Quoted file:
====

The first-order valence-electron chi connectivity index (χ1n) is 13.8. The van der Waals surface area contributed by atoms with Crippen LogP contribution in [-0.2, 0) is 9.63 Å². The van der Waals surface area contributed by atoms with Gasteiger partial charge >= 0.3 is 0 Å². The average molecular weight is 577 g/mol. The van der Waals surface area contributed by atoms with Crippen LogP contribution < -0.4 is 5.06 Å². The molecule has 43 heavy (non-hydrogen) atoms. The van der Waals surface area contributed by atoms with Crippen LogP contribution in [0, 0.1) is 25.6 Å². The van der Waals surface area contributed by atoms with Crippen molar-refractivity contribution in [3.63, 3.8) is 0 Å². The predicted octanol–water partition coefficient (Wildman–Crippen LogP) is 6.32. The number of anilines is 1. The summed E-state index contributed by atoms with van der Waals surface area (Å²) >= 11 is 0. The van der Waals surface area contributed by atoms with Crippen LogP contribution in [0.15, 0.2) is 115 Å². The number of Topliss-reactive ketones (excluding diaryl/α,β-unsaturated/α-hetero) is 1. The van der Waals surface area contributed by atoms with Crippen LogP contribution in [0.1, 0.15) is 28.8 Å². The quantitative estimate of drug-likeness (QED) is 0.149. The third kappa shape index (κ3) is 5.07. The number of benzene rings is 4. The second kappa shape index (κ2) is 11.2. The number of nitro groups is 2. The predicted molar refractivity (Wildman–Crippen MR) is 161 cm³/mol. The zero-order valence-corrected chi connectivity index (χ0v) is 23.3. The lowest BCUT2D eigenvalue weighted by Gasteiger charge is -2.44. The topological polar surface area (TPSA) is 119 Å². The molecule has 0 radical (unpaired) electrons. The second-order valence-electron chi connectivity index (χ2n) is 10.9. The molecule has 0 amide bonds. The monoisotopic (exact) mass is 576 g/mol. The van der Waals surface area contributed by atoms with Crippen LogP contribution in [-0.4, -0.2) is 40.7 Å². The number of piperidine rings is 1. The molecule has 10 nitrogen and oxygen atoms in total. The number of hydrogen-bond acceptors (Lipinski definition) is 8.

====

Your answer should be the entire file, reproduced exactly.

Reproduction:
The first-order valence-electron chi connectivity index (χ1n) is 13.8. The van der Waals surface area contributed by atoms with Crippen LogP contribution in [-0.2, 0) is 9.63 Å². The van der Waals surface area contributed by atoms with Gasteiger partial charge >= 0.3 is 0 Å². The average molecular weight is 577 g/mol. The van der Waals surface area contributed by atoms with Crippen LogP contribution < -0.4 is 5.06 Å². The molecule has 43 heavy (non-hydrogen) atoms. The van der Waals surface area contributed by atoms with Crippen LogP contribution in [0, 0.1) is 25.6 Å². The van der Waals surface area contributed by atoms with Crippen molar-refractivity contribution in [3.63, 3.8) is 0 Å². The predicted octanol–water partition coefficient (Wildman–Crippen LogP) is 6.32. The number of anilines is 1. The summed E-state index contributed by atoms with van der Waals surface area (Å²) >= 11 is 0. The van der Waals surface area contributed by atoms with Crippen LogP contribution in [0.15, 0.2) is 115 Å². The number of Topliss-reactive ketones (excluding diaryl/α,β-unsaturated/α-hetero) is 1. The van der Waals surface area contributed by atoms with Crippen LogP contribution in [0.1, 0.15) is 28.8 Å². The quantitative estimate of drug-likeness (QED) is 0.149. The third kappa shape index (κ3) is 5.07. The number of benzene rings is 4. The second kappa shape index (κ2) is 11.2. The number of nitro groups is 2. The predicted molar refractivity (Wildman–Crippen MR) is 161 cm³/mol. The zero-order valence-corrected chi connectivity index (χ0v) is 23.3. The lowest BCUT2D eigenvalue weighted by Gasteiger charge is -2.44. The topological polar surface area (TPSA) is 119 Å². The molecule has 0 radical (unpaired) electrons. The second-order valence-electron chi connectivity index (χ2n) is 10.9. The molecule has 0 amide bonds. The monoisotopic (exact) mass is 576 g/mol. The van der Waals surface area contributed by atoms with Crippen LogP contribution in [-0.4, -0.2) is 40.7 Å². The number of piperidine rings is 1. The molecule has 10 nitrogen and oxygen atoms in total. The number of hydrogen-bond acceptors (Lipinski definition) is 8.